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NCJRS Abstract

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NCJ Number: 97791 Add to Shopping cart Find in a Library
Title: Court-Mandated Counseling for Men Who Batter - Three-Day Workshop for Mental Health Professionals - Participant's Manual
Author(s): A L Ganley
Corporate Author: Ctr for Women Policy Studies
United States of America
Date Published: 1981
Page Count: 123
Sponsoring Agency: Ctr for Women Policy Studies
Washington, DC 20036
National Institute of Justice (NIJ)
Washington, DC 20531
US Dept of Health and Human Services
Washington, DC 20447
US Dept of Justice NIJ Pub
Washington, DC 20531
Grant Number: 79-TA-AX-0024; 80-PG-AX-0073; 90-CW-2189
Sale Source: Ctr for Women Policy Studies
2000 P Street, NW
Washington, DC 20036
United States of America
Type: Training (Handbook/Manual)
Language: English
Country: United States of America
Annotation: A manual for participants of a 3-day workshop examines therapeutic issues facing mental health professionals engaged in counseling programs for men who batter women.
Abstract: Following definitions of battering and factors contributing to it, the characteristics of men who batter are considered. The treatment goal of eliminating all battering behavior is discussed, and specific treatment objectives are presented. A three-phase assessment process then is outlined. Phase 1 involves gathering initial information for crisis intervention, and considers intake, motivation to change, child abuse and neglect, incest, and lethality. Phase 2, designed to provide information for treatment, requires consideration of alcohol/drug abuse, psychosis, victim needs, intellectual and neurological assessment, and use of standardized tests. Phase 3 requires ongoing assessment throughout treatment. The importance of clear and consistent goals, client accountability, use of confrontation, psychoeducational approaches, the counselor's role, and groups in treatment of this population is examined. A model counseling program illustrates the foregoing treatment considerations. The programs uses a social learning approach in a residential setting and focuses on stopping battering and developing alternative means for coping with stress. Therapeutic, agency, and staff issues also are discussed. Appendixes include an annotated reference/resource list, practice principles for helping battered women/victims of spouse abuse, and a group information sheet which delineates group goals, guidelines, and procedures.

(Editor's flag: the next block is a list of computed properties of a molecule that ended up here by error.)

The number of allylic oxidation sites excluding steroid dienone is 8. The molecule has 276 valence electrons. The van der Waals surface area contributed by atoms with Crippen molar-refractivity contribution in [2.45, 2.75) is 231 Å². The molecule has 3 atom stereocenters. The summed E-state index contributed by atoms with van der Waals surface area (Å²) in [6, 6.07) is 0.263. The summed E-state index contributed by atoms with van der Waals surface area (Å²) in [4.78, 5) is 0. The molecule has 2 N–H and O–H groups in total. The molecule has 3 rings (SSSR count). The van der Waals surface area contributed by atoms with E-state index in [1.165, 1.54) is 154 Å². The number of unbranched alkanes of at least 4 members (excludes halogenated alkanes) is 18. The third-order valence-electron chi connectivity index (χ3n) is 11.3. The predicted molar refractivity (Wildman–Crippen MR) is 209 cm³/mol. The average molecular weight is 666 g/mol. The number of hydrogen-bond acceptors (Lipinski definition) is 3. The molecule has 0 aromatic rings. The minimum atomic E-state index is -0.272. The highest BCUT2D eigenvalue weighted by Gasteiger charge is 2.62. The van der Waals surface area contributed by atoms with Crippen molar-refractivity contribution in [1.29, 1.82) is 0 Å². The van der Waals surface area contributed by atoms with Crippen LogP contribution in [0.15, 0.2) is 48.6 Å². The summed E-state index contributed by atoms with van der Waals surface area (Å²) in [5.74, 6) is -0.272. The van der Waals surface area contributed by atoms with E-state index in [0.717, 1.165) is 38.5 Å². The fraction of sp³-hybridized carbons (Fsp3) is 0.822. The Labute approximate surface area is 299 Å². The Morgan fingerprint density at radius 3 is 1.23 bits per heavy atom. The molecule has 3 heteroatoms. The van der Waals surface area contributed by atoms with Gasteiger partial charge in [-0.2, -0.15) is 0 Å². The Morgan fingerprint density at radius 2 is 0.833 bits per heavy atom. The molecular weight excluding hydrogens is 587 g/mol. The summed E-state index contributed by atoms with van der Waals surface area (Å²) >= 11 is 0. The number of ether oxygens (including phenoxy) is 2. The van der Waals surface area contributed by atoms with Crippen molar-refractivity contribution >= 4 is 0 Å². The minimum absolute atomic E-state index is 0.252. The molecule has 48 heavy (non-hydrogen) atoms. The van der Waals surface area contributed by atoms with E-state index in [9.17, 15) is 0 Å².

Index Term(s): Abused women; Abusing spouses; Corrections training resources; Counseling; Crisis management; Domestic assault; Mental health services; Treatment techniques
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